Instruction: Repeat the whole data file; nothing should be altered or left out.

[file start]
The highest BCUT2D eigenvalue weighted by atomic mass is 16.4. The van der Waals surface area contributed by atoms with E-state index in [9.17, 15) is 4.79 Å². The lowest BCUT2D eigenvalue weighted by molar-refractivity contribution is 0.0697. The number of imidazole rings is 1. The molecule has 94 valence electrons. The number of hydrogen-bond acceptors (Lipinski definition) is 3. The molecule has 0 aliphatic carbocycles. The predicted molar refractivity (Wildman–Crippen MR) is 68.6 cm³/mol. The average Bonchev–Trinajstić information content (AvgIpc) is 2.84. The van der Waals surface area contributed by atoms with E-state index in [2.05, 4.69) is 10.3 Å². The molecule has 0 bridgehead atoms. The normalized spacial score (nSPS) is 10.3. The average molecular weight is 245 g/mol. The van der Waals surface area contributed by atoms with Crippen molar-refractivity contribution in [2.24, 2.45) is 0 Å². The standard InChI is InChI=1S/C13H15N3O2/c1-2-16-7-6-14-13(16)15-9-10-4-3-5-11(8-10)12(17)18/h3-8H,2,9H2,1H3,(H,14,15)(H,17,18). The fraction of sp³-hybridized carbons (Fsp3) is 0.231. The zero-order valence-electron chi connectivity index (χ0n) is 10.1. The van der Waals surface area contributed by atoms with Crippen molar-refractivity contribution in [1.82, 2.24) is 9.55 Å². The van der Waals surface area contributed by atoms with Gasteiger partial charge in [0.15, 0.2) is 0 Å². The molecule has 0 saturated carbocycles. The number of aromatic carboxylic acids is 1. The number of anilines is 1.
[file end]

The highest BCUT2D eigenvalue weighted by atomic mass is 16.4. The van der Waals surface area contributed by atoms with E-state index in [9.17, 15) is 4.79 Å². The lowest BCUT2D eigenvalue weighted by molar-refractivity contribution is 0.0697. The number of imidazole rings is 1. The molecule has 94 valence electrons. The number of hydrogen-bond acceptors (Lipinski definition) is 3. The molecule has 0 aliphatic carbocycles. The predicted molar refractivity (Wildman–Crippen MR) is 68.6 cm³/mol. The average Bonchev–Trinajstić information content (AvgIpc) is 2.84. The van der Waals surface area contributed by atoms with E-state index in [2.05, 4.69) is 10.3 Å². The molecule has 0 bridgehead atoms. The normalized spacial score (nSPS) is 10.3. The average molecular weight is 245 g/mol. The van der Waals surface area contributed by atoms with Crippen molar-refractivity contribution in [2.24, 2.45) is 0 Å². The standard InChI is InChI=1S/C13H15N3O2/c1-2-16-7-6-14-13(16)15-9-10-4-3-5-11(8-10)12(17)18/h3-8H,2,9H2,1H3,(H,14,15)(H,17,18). The fraction of sp³-hybridized carbons (Fsp3) is 0.231. The zero-order valence-electron chi connectivity index (χ0n) is 10.1. The van der Waals surface area contributed by atoms with Crippen molar-refractivity contribution in [1.82, 2.24) is 9.55 Å². The van der Waals surface area contributed by atoms with Gasteiger partial charge in [0.15, 0.2) is 0 Å². The molecule has 0 saturated carbocycles. The number of aromatic carboxylic acids is 1. The number of anilines is 1.